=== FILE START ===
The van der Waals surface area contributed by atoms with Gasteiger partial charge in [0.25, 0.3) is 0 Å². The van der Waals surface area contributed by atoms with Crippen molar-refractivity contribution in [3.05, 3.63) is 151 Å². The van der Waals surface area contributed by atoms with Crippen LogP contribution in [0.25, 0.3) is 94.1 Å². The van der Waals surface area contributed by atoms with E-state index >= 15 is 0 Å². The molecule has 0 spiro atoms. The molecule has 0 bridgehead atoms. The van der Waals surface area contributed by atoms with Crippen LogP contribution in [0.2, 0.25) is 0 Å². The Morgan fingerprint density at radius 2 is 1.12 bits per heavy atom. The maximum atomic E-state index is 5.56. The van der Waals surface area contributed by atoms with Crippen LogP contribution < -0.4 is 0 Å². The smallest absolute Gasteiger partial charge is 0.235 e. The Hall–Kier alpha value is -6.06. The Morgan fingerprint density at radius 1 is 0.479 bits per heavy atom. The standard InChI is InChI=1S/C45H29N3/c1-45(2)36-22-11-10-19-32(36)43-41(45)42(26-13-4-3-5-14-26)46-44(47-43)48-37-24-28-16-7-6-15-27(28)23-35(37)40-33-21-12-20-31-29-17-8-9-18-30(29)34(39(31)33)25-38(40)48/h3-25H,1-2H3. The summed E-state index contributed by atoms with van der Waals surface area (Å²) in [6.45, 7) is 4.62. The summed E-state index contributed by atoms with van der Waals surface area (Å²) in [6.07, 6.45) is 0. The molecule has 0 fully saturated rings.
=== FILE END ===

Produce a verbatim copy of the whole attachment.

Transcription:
The van der Waals surface area contributed by atoms with Gasteiger partial charge in [0.25, 0.3) is 0 Å². The van der Waals surface area contributed by atoms with Crippen molar-refractivity contribution in [3.05, 3.63) is 151 Å². The van der Waals surface area contributed by atoms with Crippen LogP contribution in [0.25, 0.3) is 94.1 Å². The van der Waals surface area contributed by atoms with E-state index >= 15 is 0 Å². The molecule has 0 spiro atoms. The molecule has 0 bridgehead atoms. The van der Waals surface area contributed by atoms with Crippen LogP contribution in [0.2, 0.25) is 0 Å². The Morgan fingerprint density at radius 2 is 1.12 bits per heavy atom. The maximum atomic E-state index is 5.56. The van der Waals surface area contributed by atoms with Crippen LogP contribution < -0.4 is 0 Å². The smallest absolute Gasteiger partial charge is 0.235 e. The Hall–Kier alpha value is -6.06. The Morgan fingerprint density at radius 1 is 0.479 bits per heavy atom. The standard InChI is InChI=1S/C45H29N3/c1-45(2)36-22-11-10-19-32(36)43-41(45)42(26-13-4-3-5-14-26)46-44(47-43)48-37-24-28-16-7-6-15-27(28)23-35(37)40-33-21-12-20-31-29-17-8-9-18-30(29)34(39(31)33)25-38(40)48/h3-25H,1-2H3. The summed E-state index contributed by atoms with van der Waals surface area (Å²) in [6.45, 7) is 4.62. The summed E-state index contributed by atoms with van der Waals surface area (Å²) in [6.07, 6.45) is 0. The molecule has 0 fully saturated rings.